January 11, 2021
We know that social distancing, self-isolation and the rules against households mixing will put pressure on many families, but adoptive families may face additional challenges at such a time.
We wanted to provide our adoptive families with some resources which would help them at this difficult time. We are delighted that we’ve been supported in this by Dr Kerry-Ann Holder, who has provided us with some brilliant documents full of ideas and advice. We are very grateful to Dr Holder, Consultant Clinical Psychologist with Cardiff & Vale University Health Board for allowing us to share these fantastic resources with you.
There are two PDF files which are full of useful advice for parents, carers and professionals. They also contain fantastic graphics and visuals which can be used to help your children to understand what is going on and manage any anxieties they may have. The first PDF file is suitable for all parents and families, whilst the second is geared more towards older children. Click the links below to download the PDFs.
We are also happy to share links to other organisations who are providing content which adoptive (and non-adoptive!) families may find useful. We will add to this list as and when we become aware of any additional resources out there.
Adoption UK website
Contains updated resources and information for adoptive families who may be struggling at the moment.
Adoption UK – YouTube Channel
This link takes you to a film presented by Adoption UK featuring Dan Hughes who discusses living and parenting through a pandemic.
Children’s publishing company Nosy Crow have produced a downloadable digital book, illustrated by The Gruffalo illustrator Axel Scheffler. The booklet is aimed at primary school age children and explains the coronavirus and the measures taken to control it. It is free for anyone to read on screen or print out.
The Scared Gang Stay at Home
The Scared Gang is a series of books which uses various characters to help children to recognise their own survival patterns. They have produced a book, which can be downloaded for free, to inform children about Covid-19 and how to stay safe, healthy and happy. It is designed to reassure children that if they follow the guidelines they can remain safe and do not need to be scared.
A great webpage geared towards children and young people, explaining what Coronavirus is and what they should do if they’re worried.
Children’s mental health charity Place2Be shares some advice on supporting children who may be especially vulnerable during times of uncertainty.
Young Minds is a UK charity which fights for children and young people’s mental health. Here they offer some great advice for young people who may be anxious about Coronavirus.
If you’re worried a child may be struggling with their mental health or has anxiety about coronavirus, the NSPCC offers advice to help you support them.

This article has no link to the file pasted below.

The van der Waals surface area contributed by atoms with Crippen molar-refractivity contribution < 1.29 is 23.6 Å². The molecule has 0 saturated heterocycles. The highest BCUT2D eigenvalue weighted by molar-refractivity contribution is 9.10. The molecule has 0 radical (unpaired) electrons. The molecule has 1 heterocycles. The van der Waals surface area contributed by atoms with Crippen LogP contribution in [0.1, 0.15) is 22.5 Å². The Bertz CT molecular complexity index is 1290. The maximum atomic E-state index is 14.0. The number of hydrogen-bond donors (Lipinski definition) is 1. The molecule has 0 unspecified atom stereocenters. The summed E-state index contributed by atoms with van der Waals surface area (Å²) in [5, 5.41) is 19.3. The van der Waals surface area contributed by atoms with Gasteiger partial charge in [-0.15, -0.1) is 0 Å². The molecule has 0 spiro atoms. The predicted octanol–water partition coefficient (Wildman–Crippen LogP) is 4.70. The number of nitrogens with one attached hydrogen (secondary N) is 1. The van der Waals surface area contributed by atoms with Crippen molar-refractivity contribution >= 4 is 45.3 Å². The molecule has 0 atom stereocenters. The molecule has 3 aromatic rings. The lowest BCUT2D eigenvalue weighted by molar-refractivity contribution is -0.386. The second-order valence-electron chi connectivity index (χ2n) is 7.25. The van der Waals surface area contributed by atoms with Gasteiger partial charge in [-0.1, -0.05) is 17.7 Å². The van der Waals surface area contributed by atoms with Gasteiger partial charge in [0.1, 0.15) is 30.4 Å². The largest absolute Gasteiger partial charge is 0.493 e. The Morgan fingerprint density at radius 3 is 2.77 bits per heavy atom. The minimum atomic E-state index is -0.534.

Emerging Minds, in collaboration with the University of Reading and the University of Oxford, has published evidence-based advice for parents and carers supporting children and young people with worries about Coronavirus. This link includes a downloadable pamphlet.
NHS – Every Mind Matters
Having good mental health helps us relax more, achieve more and enjoy our lives more. This link provides expert advice and practical tips to help you look after your mental health and wellbeing.
Public Health England
This link takes you to Public Health England’s guidance for parents and carers on supporting children and young people’s mental health and wellbeing during the coronavirus (COVID-19) outbreak.
FutureLearn provide youth mental health courses to explore and understand the mental health issues that affect young people. They are offering a free course developed by the University of Reading, called COVID-19: Helping Young People Manage Low Mood and Depression.
Big Life Journal – Stay At Home Care Package
Big Life Journal focuses on nurturing your children’s mindset, self-esteem and resilience. This free printable pack offers lots of ideas to get your children moving and learning while staying indoors.
Schools across the UK are now closed to most families, and children will likely be spending more time online at home while they do their school work and socialise with friends. ThinkUKnow offer some suggestions for things you can do to help keep your child safe online during this unsettling time.
BBC – Own It
This section of the BBC website is aimed at young people and offers advice and support for staying safe online and staying connected during the lockdown.
London School of Economics
Professor Sonia Livingstone discusses how families can support their children and young people in making sense of all the misinformation and “fake news” available online.
We hope all of our adoptive families are staying safe and well at this time. We’d also like to remind you that, although many of our events have been cancelled for the time being and staff are now working from home, we are still available to answer your calls and offer support wherever we can.